The JC followed Thornycroft’s usual lorry design formula. The vehicle had a steel chassis frame supporting the front-mounted, fore-and-aft engine, and power was taken to both back axles via a two piece propeller shaft, delivering power to each differential through overhead worm drives. Braking was on the rear wheels only. The JC’s WB/6 engine had an L-head, although overhead valves were used by some other manufacturers for their vehicles, and the WB/6 was built in unit with its clutch and gearbox, in keeping with Thornycroft’s decision, announced in 1927, that all future Thornycroft engines would have this layout. A short shaft running between both overhead worms supplied power to the rear axle. Metal universal joints supported the external drive-shafting. As with contemporary vehicles, the JC was fitted with a crude sliding pinion gearbox, meaning that gear-changes needed careful co-ordination between accelerator, clutch and gear lever, to ensure that the peripheral speeds of newly meshing gearwheels was equal – to ensure silent meshing. To this end, a clutch stop was fitted to slow down the clutch driven member. This was before the advent of constant mesh/synchromesh gearboxes which now make skilled gear changers of us all. Disc type wheels were fitted, twins on the rear axles and singles at the front; pneumatic tyres were standard. Thornycroft was mindful of the thrashing that lorries could suffer, and fitted a speed governor to the engine to keep rpm in check. Conditions for the driver in the JC’s cab were primitive, although, unlike some of Thornycroft’s earlier models, a windscreen was fitted. There were no side windows in the standard cab, no heater and no power-steering, although Westinghouse servo-braking was fitted as standard.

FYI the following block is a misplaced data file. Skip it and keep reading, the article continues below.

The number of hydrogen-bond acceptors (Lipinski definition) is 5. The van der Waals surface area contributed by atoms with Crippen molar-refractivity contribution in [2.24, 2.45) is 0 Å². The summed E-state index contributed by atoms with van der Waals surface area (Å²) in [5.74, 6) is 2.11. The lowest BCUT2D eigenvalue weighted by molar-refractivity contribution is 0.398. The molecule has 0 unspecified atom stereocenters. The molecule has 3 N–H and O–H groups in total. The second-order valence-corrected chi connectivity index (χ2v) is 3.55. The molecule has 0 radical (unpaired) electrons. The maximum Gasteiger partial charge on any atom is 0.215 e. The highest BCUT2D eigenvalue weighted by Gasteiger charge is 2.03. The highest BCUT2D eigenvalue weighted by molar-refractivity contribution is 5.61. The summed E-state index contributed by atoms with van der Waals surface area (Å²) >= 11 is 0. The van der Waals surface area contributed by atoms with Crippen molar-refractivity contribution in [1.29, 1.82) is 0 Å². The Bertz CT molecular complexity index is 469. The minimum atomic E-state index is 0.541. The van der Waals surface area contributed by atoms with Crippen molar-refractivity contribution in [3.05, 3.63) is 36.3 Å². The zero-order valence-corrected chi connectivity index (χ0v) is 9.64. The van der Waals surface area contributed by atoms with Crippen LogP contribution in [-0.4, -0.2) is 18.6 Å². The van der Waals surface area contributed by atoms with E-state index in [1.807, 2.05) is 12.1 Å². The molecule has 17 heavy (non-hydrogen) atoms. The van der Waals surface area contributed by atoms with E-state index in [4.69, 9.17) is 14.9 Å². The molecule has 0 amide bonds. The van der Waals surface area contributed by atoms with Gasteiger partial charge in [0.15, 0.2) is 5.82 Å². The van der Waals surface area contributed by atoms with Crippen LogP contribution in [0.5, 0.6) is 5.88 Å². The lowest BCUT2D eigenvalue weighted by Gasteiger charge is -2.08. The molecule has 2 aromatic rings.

Drivers were advised that, in cold weather, if the lorry was to be left for any considerable period in a position where there was a risk of cooling water freezing, then the water should be drained out through cocks in the radiator and cylinder block. Drivers were also reminded not to neglect to refill the radiator before starting the engine again. How much simpler life is nowadays thanks to anti-freeze! When the engine was started from cold, it had to be run slowly for about ten minutes so as to be thoroughly warmed up before driving. Early starts must have woken the neighbours! Also, with a cold engine difficult to turn due to cold oil or new bearings, the long-suffering driver was asked to give the crankshaft of the 7,763cc WB/6 half a dozen turns on the starting handle, with the ignition off before starting on the electric starter.